Years ago, Curiosity found evidence that liquid water and the chemical ingredients for microbial life once existed on Mars. But in one of the new discoveries, the car-size rover found that levels of methane in the Martian atmosphere vary widely from season to season, with levels peaking at the end of summer in the planet’s northern hemisphere.
In the paper about the new finding, Christopher Webster, a senior research scientist at NASA’s Jet Propulsion Laboratory in Pasadena, California, and his co-authors conclude that “there remain unknown atmospheric or surface processes occurring in present-day Mars.”
Methane can be produced by nonbiological processes, but on Earth it’s created mostly by microorganisms. So what’s causing the varying methane levels on Mars?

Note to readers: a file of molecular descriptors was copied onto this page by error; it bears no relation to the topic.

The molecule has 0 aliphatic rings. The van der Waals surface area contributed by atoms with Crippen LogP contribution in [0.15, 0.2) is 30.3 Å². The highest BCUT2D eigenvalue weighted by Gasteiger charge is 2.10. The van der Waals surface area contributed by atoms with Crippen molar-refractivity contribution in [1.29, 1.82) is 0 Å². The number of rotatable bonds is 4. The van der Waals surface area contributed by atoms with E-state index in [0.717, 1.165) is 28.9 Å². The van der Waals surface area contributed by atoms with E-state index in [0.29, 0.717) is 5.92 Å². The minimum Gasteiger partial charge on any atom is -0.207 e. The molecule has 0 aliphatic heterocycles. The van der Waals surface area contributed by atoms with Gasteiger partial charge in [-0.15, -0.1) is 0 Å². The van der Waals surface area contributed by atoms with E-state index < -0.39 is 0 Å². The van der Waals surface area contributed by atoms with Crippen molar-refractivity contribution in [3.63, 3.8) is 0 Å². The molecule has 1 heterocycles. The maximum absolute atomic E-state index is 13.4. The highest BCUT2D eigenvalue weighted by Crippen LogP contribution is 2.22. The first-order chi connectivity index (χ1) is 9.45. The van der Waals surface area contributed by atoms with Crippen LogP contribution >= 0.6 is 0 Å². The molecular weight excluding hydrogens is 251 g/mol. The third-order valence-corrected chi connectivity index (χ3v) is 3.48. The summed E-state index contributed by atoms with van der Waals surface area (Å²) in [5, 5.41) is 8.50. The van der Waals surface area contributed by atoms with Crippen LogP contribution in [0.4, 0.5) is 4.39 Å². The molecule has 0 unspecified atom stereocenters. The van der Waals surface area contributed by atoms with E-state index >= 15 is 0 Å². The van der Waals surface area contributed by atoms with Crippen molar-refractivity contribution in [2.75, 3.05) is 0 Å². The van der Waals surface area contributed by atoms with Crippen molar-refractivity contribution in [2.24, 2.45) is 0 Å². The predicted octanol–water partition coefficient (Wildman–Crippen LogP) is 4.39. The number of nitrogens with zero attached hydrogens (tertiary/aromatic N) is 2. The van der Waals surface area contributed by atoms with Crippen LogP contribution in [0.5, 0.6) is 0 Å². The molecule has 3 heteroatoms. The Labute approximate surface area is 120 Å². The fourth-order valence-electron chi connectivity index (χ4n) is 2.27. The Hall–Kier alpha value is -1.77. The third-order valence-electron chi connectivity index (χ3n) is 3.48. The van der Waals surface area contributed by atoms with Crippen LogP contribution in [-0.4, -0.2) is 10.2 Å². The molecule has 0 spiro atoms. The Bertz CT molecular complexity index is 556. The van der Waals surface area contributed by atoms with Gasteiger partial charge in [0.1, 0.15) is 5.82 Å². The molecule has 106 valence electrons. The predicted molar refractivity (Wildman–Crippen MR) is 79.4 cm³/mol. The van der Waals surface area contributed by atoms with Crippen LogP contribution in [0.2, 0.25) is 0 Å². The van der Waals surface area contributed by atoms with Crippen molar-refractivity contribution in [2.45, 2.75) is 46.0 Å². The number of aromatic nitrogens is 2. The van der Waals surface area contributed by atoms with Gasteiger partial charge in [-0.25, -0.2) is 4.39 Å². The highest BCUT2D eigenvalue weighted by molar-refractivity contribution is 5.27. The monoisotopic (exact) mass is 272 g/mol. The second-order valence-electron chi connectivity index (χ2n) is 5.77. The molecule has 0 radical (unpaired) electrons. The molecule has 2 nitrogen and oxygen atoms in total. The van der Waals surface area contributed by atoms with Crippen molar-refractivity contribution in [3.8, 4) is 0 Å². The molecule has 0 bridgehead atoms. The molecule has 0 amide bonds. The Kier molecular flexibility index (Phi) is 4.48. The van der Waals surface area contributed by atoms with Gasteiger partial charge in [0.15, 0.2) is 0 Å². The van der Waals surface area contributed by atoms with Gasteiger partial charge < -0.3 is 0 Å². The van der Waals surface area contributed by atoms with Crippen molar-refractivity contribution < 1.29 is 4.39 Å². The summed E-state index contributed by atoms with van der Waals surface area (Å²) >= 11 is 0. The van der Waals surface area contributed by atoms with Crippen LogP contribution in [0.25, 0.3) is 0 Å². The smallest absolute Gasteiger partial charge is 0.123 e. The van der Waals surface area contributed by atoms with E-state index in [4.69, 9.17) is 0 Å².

The possibilities include reactions between water and rocks as well as “possible biological activity,” Kirsten Siebach, a planetary geologist at Rice University in Houston, told NBC News MACH in an email.
The rover also found that sediments dating back more than 3 billion years contained a variety of organic molecules, a discovery described in the other paper, which was co-authored by Jennifer Eigenbrode, a biogeochemist at NASA’s Goddard Space Flight Center in Greenbelt, Maryland.
Siebach said that while neither of the new discoveries “require life in the past or present, they present compelling evidence that Martian life could have existed in the past, that if it did we have a chance of finding evidence of it, and that there are ongoing reactions deep below the surface of Mars that could potentially be related to liquid water or life.”
Curiosity, a tool-studded robotic vehicle weighing about 2,000 pounds, has been exploring Mars and conducting experiments for almost six years. It was launched from Cape Canaveral on Nov. 6, 2011, and landed on Mars on Aug. 12, 2012.
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